I see something else happening and I wonder if it contributes.

When I watch trumpet and trombone players, I see mostly the head still, and the horn moving. When i watch tuba, horn, or euphonium players, who are more constrained by their instrument, I see the instrument still and the head moving. Obviously either one can work.

Watching you I see a little of both. Could that be hurting consistency? Sometimes you adjust with your head, sometimes with your horn.

I think you teach both jazz and classical (did I almost say legit? <smiley>) A microphone player may be training himself to keep the horn still and move the head, while a classical player the opposite. If you do both, do you get confused?
User avatar
Oslide
Posts: 99
Joined: Tue Apr 03, 2018 9:13 am
Location: Switzerland, BL

Re: Spot the Embouchure Issues and Guess the Crazy Fix

Post by Oslide » Sun Feb 21, 2021 9:20 am

...shot out of the blue...
Open your downward angle a bit and open the "back of your head".
"Reason": When I see your pucker I feel my throat contricting low down at the root of my tongue.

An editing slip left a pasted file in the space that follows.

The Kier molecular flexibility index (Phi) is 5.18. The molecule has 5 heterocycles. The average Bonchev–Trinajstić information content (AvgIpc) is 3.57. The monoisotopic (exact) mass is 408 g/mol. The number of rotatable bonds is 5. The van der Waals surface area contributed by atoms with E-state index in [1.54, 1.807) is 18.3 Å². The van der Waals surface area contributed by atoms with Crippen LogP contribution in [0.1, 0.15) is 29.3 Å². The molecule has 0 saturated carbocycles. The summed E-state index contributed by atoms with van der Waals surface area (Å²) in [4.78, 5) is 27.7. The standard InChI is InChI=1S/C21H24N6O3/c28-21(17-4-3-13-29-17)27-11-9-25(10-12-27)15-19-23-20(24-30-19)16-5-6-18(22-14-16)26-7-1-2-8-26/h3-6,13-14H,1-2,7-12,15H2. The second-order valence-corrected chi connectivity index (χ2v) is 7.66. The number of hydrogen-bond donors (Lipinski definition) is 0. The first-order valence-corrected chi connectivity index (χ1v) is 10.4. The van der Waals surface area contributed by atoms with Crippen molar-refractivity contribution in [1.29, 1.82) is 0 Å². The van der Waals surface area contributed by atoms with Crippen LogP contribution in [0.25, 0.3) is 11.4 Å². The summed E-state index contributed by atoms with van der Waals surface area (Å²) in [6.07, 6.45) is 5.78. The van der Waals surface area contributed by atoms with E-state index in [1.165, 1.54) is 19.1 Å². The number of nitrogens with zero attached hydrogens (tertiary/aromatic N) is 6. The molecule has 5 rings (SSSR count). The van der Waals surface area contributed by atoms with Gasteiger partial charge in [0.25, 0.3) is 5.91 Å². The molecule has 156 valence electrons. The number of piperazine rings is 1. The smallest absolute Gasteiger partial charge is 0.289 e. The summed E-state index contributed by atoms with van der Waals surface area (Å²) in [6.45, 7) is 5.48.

What I wrote might help you - at least in my fancy.
Ceterum censeo to fetch All of TTF
User avatar
Wilktone
Posts: 180
Joined: Tue Mar 27, 2018 5:11 pm
Location: Asheville, NC
Contact:

Re: Spot the Embouchure Issues and Guess the Crazy Fix

Post by Wilktone » Sun Feb 21, 2021 9:29 am

Here are some things I don't want to let slip through the cracks:

Doug, do you agree with what Reinhardt wrote about the jaw always coming forward very slightly to ascend and coming back very slightly to descend for all types? It's the case for me (with some side to side) and it seems to be the case for many other players as well, but I don't know necessarily how universal this might be.